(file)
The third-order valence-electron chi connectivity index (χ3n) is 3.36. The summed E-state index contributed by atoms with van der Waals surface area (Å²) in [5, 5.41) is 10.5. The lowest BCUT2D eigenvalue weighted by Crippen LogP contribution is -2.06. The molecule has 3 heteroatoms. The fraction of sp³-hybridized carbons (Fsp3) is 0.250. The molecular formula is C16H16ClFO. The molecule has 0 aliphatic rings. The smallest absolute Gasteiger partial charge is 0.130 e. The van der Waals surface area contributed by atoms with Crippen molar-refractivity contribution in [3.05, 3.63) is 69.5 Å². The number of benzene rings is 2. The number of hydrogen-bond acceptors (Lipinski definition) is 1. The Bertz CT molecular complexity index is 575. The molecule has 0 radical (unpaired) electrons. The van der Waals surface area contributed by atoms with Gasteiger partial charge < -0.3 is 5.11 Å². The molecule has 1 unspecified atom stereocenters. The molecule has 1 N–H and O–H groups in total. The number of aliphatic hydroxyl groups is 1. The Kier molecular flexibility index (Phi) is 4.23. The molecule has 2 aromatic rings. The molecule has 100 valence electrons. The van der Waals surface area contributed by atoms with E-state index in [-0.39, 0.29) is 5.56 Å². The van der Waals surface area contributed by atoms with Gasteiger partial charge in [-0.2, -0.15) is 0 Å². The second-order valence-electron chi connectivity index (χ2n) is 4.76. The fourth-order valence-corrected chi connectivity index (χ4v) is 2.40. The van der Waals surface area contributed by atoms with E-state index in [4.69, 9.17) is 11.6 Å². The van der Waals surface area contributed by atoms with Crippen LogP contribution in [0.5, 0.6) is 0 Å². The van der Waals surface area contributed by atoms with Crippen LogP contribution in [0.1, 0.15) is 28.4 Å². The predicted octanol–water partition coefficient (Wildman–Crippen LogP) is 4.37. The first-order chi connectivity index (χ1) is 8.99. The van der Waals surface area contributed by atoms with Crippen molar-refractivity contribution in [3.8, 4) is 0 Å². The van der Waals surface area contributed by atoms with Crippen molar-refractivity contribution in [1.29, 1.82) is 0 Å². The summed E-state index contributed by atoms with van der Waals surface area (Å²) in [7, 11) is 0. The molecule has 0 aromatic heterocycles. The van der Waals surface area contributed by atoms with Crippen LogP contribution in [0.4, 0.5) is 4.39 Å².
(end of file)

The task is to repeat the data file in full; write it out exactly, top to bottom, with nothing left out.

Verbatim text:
The third-order valence-electron chi connectivity index (χ3n) is 3.36. The summed E-state index contributed by atoms with van der Waals surface area (Å²) in [5, 5.41) is 10.5. The lowest BCUT2D eigenvalue weighted by Crippen LogP contribution is -2.06. The molecule has 3 heteroatoms. The fraction of sp³-hybridized carbons (Fsp3) is 0.250. The molecular formula is C16H16ClFO. The molecule has 0 aliphatic rings. The smallest absolute Gasteiger partial charge is 0.130 e. The van der Waals surface area contributed by atoms with Crippen molar-refractivity contribution in [3.05, 3.63) is 69.5 Å². The number of benzene rings is 2. The number of hydrogen-bond acceptors (Lipinski definition) is 1. The Bertz CT molecular complexity index is 575. The molecule has 0 radical (unpaired) electrons. The van der Waals surface area contributed by atoms with Gasteiger partial charge < -0.3 is 5.11 Å². The molecule has 1 unspecified atom stereocenters. The molecule has 1 N–H and O–H groups in total. The number of aliphatic hydroxyl groups is 1. The Kier molecular flexibility index (Phi) is 4.23. The molecule has 2 aromatic rings. The molecule has 100 valence electrons. The van der Waals surface area contributed by atoms with E-state index in [-0.39, 0.29) is 5.56 Å². The van der Waals surface area contributed by atoms with Gasteiger partial charge in [-0.2, -0.15) is 0 Å². The second-order valence-electron chi connectivity index (χ2n) is 4.76. The fourth-order valence-corrected chi connectivity index (χ4v) is 2.40. The van der Waals surface area contributed by atoms with E-state index in [4.69, 9.17) is 11.6 Å². The van der Waals surface area contributed by atoms with Crippen LogP contribution in [0.5, 0.6) is 0 Å². The van der Waals surface area contributed by atoms with Crippen LogP contribution in [0.1, 0.15) is 28.4 Å². The predicted octanol–water partition coefficient (Wildman–Crippen LogP) is 4.37. The first-order chi connectivity index (χ1) is 8.99. The van der Waals surface area contributed by atoms with Crippen molar-refractivity contribution in [3.8, 4) is 0 Å². The van der Waals surface area contributed by atoms with Crippen molar-refractivity contribution in [1.29, 1.82) is 0 Å². The summed E-state index contributed by atoms with van der Waals surface area (Å²) in [7, 11) is 0. The molecule has 0 aromatic heterocycles. The van der Waals surface area contributed by atoms with Crippen LogP contribution in [0.4, 0.5) is 4.39 Å².